Journal of Science and Geosciences

Perspective - (2022) Volume 10, Issue 1

Effects of acid rains in aquatic ecosystem
Xeon Wang*
Department of Environmental Science, Hokkaido University, Sapporo, Japan
*Correspondence: Xeon Wang, Department of Environmental Science, Hokkaido University, Sapporo, Japan,

Received: 25-Feb-2022, Manuscript No. JSG-22-61234; Editor assigned: 28-Feb-2022, Pre QC No. JSG-22-61234(PQ); Reviewed: 16-Mar-2022, QC No. JSG-22-61234; Revised: 21-Mar-2022, Manuscript No. JSG-22-61234(R); Published: 01-Apr-2022, DOI: 10.51268/2736-187X.22.10.70.


The ecological effects of acid rain are most apparent in water bodies or in water environments such as streams, lakes and swamps. Acid rain falls on forests, fields, buildings and roads before flowing into streams, lakes and swamps. Acid rain also falls directly on aquatic habitats. Most lakes and streams have a pH of 6-8, but some lakes are naturally acidic without the effects of acid rain. Acid rain primarily affects sensitive waters in catchment areas where the soil has a limited ability to neutralize acidic compounds (buffering capacity).

Lakes and streams become acidic (that is, their pH drops) if the water itself and the surrounding soil cannot be sufficiently buffered to neutralize acid rain. In areas with low buffer capacity, acid rain releases aluminium from the soil into lakes and streams. Aluminium is highly toxic to many types of aquatic organisms. Many lakes and streams surveyed by the National Surface Water Survey (NSWS) suffer from chronic acidification. This is a condition where the water has a consistently low pH. This study investigated the effects of acid rain on more than 10 acres of more than 1,000 lakes and thousands of miles of rivers, which are considered sensitive to acidification. Of the lakes and streams surveyed, acid rain caused acidification in 75% of acidic lakes and about 50% of acidic streams.

It was found that some parts of the United States contain a lot of surface water that is sensitive to acidification. These include the Adirondack and Catskill Mountains in northern New York, the highlands of the central Appalachian Mountains along the east coast, the upper Midwest, and the mountainous regions of the western United States. In areas with low soil buffering capacity, such as the north-eastern United States, some lakes have a pH of less than 5.

For example, less than 10 acres of lakes are not included in NSWS, but the number of these small lakes is one to four times that of large lakes. In Adirondack, the proportion of acidic lakes is significantly higher when small lakes are included. Streams that flow over soil with little buffering capacity are as vulnerable to acid rain as lakes. Approximately 580 streams in the coastal plains of the central Atlantic Ocean are acidic, primarily due to acidic sediments. For example, in the New Jersey Pine Barrens, more than 90% of streams are acidic, representing the highest percentage of acidic streams in the country. Over 1,350 streams in the Mid-Atlantic Highlands are acidic, primarily due to acidic sediments.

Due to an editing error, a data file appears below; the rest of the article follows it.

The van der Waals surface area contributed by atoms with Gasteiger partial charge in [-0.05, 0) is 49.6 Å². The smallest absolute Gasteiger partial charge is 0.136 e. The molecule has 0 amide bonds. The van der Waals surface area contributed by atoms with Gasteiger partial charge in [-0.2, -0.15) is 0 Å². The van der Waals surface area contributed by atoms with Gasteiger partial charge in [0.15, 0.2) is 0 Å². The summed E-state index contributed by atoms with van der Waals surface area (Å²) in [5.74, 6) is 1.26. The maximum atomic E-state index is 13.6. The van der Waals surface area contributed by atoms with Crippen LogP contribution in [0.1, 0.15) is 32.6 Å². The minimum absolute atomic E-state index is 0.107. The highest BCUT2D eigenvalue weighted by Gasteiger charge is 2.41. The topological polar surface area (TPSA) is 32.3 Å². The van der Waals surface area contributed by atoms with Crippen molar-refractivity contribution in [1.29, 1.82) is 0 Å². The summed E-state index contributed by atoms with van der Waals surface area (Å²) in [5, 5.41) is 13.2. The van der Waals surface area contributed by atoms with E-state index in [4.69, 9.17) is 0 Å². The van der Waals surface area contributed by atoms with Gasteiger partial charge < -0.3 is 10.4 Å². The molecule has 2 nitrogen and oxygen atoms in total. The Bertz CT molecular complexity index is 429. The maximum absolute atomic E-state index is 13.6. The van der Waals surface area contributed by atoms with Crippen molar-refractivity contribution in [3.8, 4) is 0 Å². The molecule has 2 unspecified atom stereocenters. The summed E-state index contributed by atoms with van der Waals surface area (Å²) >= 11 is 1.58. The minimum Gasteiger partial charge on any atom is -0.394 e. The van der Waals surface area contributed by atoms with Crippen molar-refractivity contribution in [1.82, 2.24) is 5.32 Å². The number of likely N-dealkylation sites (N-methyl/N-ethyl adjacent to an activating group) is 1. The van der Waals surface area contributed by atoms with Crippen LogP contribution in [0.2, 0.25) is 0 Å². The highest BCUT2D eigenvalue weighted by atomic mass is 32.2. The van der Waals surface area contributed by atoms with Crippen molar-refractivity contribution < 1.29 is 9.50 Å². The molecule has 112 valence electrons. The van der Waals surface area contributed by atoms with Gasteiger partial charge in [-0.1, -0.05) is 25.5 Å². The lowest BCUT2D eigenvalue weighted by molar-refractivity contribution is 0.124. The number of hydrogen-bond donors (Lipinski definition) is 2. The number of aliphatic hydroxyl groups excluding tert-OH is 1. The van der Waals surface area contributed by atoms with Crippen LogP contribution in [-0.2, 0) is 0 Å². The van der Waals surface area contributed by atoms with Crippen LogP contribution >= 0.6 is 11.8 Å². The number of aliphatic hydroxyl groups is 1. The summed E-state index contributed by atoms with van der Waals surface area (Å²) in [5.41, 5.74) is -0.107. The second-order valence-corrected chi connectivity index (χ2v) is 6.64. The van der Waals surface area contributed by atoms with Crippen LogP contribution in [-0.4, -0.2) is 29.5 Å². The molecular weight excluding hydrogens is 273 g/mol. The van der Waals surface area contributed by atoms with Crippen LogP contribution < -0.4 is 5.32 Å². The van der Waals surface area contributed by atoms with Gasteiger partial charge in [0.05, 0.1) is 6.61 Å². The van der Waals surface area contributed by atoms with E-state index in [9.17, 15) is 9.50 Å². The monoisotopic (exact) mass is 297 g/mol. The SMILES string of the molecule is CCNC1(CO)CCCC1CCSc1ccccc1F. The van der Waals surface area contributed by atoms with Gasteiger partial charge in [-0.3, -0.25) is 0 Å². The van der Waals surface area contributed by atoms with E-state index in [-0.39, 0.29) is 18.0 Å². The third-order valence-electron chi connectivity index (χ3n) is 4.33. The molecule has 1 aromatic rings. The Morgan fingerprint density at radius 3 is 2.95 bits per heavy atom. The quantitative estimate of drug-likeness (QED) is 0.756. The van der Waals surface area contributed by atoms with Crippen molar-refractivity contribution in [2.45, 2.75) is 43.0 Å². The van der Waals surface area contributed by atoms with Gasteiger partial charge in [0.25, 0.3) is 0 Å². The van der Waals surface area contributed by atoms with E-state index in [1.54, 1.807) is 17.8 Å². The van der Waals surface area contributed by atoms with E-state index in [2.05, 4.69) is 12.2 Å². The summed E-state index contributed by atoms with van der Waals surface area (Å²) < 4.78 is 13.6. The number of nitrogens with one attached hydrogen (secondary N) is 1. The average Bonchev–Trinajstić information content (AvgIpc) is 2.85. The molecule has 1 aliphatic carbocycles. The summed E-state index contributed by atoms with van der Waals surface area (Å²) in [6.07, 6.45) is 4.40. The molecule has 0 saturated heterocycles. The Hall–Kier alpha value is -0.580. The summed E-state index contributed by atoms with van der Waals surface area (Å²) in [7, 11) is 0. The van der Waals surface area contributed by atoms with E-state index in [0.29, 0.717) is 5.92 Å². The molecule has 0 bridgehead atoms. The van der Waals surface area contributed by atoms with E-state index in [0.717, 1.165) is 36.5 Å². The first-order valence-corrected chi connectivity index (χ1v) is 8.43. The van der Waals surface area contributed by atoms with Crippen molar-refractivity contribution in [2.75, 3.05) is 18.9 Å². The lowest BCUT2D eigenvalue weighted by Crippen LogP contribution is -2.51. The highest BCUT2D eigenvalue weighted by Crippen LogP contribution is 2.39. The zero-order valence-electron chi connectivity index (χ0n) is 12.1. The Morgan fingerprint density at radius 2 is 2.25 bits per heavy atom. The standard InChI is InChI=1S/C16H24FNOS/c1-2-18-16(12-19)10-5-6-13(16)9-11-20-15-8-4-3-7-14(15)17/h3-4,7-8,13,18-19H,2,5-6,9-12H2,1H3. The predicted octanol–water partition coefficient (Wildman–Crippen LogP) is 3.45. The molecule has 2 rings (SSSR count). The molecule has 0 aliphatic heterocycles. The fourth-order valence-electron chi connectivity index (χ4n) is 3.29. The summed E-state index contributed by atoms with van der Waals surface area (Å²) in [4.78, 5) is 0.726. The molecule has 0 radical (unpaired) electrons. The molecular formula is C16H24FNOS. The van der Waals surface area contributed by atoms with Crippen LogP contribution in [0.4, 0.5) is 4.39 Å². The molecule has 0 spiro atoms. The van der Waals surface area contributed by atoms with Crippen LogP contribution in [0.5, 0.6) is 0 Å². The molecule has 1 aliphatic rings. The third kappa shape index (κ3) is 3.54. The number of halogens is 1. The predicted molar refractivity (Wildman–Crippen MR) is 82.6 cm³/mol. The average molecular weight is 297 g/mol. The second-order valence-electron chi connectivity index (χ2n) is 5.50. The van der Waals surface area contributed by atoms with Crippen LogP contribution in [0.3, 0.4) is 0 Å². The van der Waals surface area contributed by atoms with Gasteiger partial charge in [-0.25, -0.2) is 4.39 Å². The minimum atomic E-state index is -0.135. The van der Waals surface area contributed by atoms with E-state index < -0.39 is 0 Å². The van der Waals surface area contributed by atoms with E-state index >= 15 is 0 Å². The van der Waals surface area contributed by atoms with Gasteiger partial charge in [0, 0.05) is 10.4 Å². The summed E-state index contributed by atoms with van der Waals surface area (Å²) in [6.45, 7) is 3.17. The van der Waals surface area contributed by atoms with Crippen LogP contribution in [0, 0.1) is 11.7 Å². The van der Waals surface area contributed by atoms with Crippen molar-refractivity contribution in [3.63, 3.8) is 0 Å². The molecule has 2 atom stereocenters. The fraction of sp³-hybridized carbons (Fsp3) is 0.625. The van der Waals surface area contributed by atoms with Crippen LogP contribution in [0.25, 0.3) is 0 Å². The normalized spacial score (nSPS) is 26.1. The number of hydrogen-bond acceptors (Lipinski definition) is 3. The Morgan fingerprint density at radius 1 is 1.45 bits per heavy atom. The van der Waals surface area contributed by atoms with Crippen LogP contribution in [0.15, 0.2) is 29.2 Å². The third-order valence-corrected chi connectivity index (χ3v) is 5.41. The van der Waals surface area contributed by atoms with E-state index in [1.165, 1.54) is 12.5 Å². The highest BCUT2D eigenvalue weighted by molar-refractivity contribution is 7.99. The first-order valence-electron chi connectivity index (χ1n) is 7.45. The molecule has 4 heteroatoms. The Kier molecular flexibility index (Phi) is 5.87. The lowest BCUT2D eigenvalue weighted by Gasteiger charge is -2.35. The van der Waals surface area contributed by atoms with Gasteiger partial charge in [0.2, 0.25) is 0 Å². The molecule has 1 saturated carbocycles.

Effects on Aquatic Ecosytem

• Acid rain causes a series of effects that can damage or kill individual fish, reduce fish populations, completely remove fish species from water bodies, and reduce the biodiversity.

• When acid rain flows through the soil in the basin, aluminium is released from the soil into the lakes and it flows into the basin. Therefore, as the pH of lakes and streams decreases, the level of aluminium increases. Both low pH and increased aluminium content are directly toxic to fishes.

• In addition, low pH and elevated aluminium levels cause chronic stress and cannot kill individual fish, but reduce weight and size and prevent fish from competing for food and habitat.

• Some species of plants and animals can tolerate acidic water. However, others are sensitive to acids and are lost when the pH drops.

• In general, most species of adolescents are more sensitive to environmental conditions than adults. At pH 5, most roes cannot hatch.

• At lower pH levels, some adult fish die. There are no fish in some acidic lakes.

When fish are exposed to acid rain, the disturbed levels of minerals in fish will affect their reproductive system and the females will not release eggs. When certain fish are in water with a very acidic pH level, the mucus on their gills will become very sticky and will eventually stick together, causing them to be unable to receive oxygen from the water.

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